Health Information

Rabies

What is rabies?

Rabies is a widespread, viral infection of warm-blooded animals. Caused by a virus in the Rhabdoviridae family, it attacks the nervous system and, once symptoms develop, it is 100 percent fatal in animals.

In North America, rabies occurs primarily in skunks, raccoons, foxes, coyotes, and bats. In some areas, these wild animals infect domestic cats, dogs, and livestock. In the United States, cats are more likely than dogs to be rabid.

Individual states maintain information about animals that may carry rabies. it is best to check for region specific information if you are unsure about a specific animal and have been bitten.

In the mid-Atlantic states, where rabies is increasing in raccoons, woodchucks can be rabid.

How is rabies diagnosed?

In animals, the direct fluorescent antibody test (dFA) is most frequently used to diagnose rabies. Within a few hours, diagnostic laboratories can determine whether an animal is rabid and provide this information to medical professionals. These results may save a patient from unnecessary physical and psychological trauma if the animal is not rabid.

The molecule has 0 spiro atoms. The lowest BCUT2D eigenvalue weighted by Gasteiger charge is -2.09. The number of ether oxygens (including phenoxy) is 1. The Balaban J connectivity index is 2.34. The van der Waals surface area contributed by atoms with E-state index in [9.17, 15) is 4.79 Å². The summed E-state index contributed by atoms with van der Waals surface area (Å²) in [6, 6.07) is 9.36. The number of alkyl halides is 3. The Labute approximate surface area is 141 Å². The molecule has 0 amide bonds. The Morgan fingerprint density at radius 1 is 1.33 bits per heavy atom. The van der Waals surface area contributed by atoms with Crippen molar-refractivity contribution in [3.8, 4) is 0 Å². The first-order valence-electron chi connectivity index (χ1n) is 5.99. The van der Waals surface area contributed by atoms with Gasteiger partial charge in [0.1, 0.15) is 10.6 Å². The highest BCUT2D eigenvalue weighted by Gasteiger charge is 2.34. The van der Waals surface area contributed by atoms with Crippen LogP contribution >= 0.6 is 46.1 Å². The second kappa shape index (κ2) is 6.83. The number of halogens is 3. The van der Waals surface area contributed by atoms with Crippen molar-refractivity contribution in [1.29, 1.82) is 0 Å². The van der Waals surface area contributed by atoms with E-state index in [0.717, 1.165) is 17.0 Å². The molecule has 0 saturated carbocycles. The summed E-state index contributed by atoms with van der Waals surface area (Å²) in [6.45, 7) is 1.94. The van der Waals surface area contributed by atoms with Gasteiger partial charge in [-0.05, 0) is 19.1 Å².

In humans, a battery of tests is necessary to confirm or rule out rabies, as no single test can be used to rule out the disease with certainty. Tests are performed on samples of serum, saliva, spinal fluid, and skin biopsies taken from the nape of the neck.

Treatment for rabies:

Unfortunately, there is no known, effective treatment for rabies once symptoms of the illness have developed. However, there are effective vaccines (HDCV, PCEC) that provide immunity to rabies when administered after an exposure, or for protection before an exposure occurs (for persons such as veterinarians and animal handlers).